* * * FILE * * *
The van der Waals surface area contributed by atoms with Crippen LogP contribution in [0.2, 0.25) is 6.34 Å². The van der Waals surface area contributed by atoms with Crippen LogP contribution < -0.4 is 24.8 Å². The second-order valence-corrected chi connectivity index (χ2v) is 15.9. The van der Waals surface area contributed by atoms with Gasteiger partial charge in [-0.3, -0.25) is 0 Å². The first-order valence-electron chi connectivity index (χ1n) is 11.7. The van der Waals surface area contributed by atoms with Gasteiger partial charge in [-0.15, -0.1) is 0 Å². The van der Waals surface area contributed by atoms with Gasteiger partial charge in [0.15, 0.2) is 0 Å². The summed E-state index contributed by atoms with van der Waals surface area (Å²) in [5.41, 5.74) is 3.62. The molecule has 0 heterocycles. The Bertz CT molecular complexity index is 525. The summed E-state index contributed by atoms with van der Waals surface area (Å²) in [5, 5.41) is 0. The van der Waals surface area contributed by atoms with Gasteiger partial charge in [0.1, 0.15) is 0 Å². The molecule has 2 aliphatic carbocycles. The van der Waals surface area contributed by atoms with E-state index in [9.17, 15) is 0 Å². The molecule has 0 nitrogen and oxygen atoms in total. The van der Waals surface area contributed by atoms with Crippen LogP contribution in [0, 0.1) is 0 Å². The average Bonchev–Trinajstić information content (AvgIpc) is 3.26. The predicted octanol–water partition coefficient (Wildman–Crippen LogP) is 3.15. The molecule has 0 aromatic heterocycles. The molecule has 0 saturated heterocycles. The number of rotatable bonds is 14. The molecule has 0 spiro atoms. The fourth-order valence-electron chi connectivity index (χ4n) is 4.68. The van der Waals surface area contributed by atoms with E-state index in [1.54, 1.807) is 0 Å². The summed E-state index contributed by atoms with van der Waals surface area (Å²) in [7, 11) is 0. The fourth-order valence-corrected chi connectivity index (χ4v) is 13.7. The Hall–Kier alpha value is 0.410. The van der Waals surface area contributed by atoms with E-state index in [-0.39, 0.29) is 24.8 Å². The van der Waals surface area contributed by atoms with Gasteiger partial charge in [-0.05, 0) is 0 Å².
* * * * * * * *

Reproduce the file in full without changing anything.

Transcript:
The van der Waals surface area contributed by atoms with Crippen LogP contribution in [0.2, 0.25) is 6.34 Å². The van der Waals surface area contributed by atoms with Crippen LogP contribution < -0.4 is 24.8 Å². The second-order valence-corrected chi connectivity index (χ2v) is 15.9. The van der Waals surface area contributed by atoms with Gasteiger partial charge in [-0.3, -0.25) is 0 Å². The first-order valence-electron chi connectivity index (χ1n) is 11.7. The van der Waals surface area contributed by atoms with Gasteiger partial charge in [-0.15, -0.1) is 0 Å². The van der Waals surface area contributed by atoms with Gasteiger partial charge in [0.15, 0.2) is 0 Å². The summed E-state index contributed by atoms with van der Waals surface area (Å²) in [5.41, 5.74) is 3.62. The molecule has 0 heterocycles. The Bertz CT molecular complexity index is 525. The summed E-state index contributed by atoms with van der Waals surface area (Å²) in [5, 5.41) is 0. The van der Waals surface area contributed by atoms with Gasteiger partial charge in [0.1, 0.15) is 0 Å². The molecule has 2 aliphatic carbocycles. The van der Waals surface area contributed by atoms with E-state index in [9.17, 15) is 0 Å². The molecule has 0 nitrogen and oxygen atoms in total. The van der Waals surface area contributed by atoms with Crippen LogP contribution in [0, 0.1) is 0 Å². The average Bonchev–Trinajstić information content (AvgIpc) is 3.26. The predicted octanol–water partition coefficient (Wildman–Crippen LogP) is 3.15. The molecule has 0 aromatic heterocycles. The molecule has 0 saturated heterocycles. The number of rotatable bonds is 14. The molecule has 0 spiro atoms. The fourth-order valence-electron chi connectivity index (χ4n) is 4.68. The van der Waals surface area contributed by atoms with E-state index in [1.54, 1.807) is 0 Å². The summed E-state index contributed by atoms with van der Waals surface area (Å²) in [7, 11) is 0. The fourth-order valence-corrected chi connectivity index (χ4v) is 13.7. The Hall–Kier alpha value is 0.410. The van der Waals surface area contributed by atoms with E-state index in [-0.39, 0.29) is 24.8 Å². The van der Waals surface area contributed by atoms with Gasteiger partial charge in [-0.05, 0) is 0 Å².